Commas – just don’t

Commas. Such a tiny piece of punctuation, so wrongly used so much of the time.
There’s one simple word which will always help when pondering whether to add a comma or not:
DON’T
Almost always, commas are inserted where they aren’t needed. Two examples:
ONE
For their sixth birthday recently, and as part of the farm’s petting zoo schedule, worker Joan Bloggs, treated the pigs to an extra helping of slop.
TWO
Back home, for the past year, Smith has been training the two rhinos to become more accustomed to people to make interaction easier and allow vets to check them.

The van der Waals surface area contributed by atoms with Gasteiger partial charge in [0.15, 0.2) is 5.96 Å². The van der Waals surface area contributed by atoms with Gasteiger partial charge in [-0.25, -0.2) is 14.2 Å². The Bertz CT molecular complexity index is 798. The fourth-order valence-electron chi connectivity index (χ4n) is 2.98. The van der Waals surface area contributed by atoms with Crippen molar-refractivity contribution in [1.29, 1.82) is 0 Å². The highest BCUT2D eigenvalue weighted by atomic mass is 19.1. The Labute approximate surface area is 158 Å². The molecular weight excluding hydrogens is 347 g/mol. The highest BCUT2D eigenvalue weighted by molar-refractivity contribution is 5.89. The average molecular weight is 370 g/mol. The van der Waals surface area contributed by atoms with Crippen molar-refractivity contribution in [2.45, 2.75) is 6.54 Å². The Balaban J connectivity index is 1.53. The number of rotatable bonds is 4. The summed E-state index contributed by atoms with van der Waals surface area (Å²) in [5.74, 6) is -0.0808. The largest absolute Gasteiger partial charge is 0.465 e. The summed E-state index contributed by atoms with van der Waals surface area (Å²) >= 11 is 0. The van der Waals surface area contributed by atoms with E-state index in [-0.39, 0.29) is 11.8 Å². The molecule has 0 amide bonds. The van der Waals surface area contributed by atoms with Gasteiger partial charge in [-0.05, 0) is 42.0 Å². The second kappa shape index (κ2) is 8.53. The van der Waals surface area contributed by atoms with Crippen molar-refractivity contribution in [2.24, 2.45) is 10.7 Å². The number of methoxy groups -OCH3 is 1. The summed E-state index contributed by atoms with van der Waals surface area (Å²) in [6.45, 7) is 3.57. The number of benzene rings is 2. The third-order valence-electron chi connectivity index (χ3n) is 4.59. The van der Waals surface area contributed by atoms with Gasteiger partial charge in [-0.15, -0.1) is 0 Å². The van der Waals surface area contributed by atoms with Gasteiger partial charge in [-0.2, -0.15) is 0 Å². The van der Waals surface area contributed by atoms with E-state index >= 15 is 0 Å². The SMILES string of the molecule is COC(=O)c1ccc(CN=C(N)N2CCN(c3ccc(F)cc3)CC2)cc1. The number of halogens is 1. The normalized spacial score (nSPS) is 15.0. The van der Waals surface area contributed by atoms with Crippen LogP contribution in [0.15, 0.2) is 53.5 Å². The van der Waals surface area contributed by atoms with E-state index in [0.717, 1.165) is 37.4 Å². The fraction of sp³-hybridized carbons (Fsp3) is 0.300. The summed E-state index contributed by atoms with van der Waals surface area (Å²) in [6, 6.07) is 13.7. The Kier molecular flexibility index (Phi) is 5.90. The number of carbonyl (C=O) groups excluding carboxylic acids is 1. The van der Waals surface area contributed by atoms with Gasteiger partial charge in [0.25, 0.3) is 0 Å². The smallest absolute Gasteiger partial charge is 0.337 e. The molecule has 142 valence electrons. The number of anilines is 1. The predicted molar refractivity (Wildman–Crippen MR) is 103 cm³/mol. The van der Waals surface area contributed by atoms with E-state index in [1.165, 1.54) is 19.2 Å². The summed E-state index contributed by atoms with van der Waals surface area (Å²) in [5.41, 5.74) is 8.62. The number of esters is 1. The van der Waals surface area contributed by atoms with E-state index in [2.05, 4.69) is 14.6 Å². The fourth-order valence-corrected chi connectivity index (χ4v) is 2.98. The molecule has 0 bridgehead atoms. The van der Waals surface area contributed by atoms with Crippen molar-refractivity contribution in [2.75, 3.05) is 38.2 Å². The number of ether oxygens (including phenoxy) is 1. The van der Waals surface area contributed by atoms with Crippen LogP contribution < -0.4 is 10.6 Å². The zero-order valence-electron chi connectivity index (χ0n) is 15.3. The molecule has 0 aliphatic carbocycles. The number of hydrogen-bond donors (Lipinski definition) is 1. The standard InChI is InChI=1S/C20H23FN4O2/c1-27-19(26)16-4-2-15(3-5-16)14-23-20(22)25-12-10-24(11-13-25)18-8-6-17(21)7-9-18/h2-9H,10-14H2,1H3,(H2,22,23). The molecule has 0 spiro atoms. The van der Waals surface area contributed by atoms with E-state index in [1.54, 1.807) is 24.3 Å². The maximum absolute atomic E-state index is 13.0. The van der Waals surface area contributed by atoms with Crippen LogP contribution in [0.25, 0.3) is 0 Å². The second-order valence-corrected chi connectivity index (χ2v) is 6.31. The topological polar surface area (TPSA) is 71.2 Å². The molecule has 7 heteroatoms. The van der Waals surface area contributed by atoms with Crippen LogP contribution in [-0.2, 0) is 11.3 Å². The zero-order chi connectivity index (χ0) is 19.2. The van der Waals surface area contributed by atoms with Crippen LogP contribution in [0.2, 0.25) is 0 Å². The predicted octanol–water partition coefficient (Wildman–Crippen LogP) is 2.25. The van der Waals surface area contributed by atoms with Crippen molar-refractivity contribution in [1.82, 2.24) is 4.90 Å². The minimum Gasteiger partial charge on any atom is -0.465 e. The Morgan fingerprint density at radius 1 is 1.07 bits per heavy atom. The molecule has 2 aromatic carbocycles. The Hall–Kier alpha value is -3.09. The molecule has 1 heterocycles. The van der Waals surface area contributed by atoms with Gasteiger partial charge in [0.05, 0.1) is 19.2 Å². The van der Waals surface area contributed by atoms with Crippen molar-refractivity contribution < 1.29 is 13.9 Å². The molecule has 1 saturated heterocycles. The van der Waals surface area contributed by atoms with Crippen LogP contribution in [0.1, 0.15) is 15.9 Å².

In the first example, the comma before the word treated is unnecessary. In the second example, the oddness of the phrase “for past year” is not helped by dotting commas around. Rather rewrite them both:
As part of the farm’s petting zoo schedule, worker Joan Bloggs treated the pigs to an extra helping of slop for their sixth birthday.
Smith has spent the past year training the two rhinos to become more accustomed to people to make interaction easier and allow vets to check them.
SIMPLE RULE OF THUMB:
Imagine yourself speaking the sentence. If there’s a place where you would take a breath (like here), you could tentatively consider inserting a comma.

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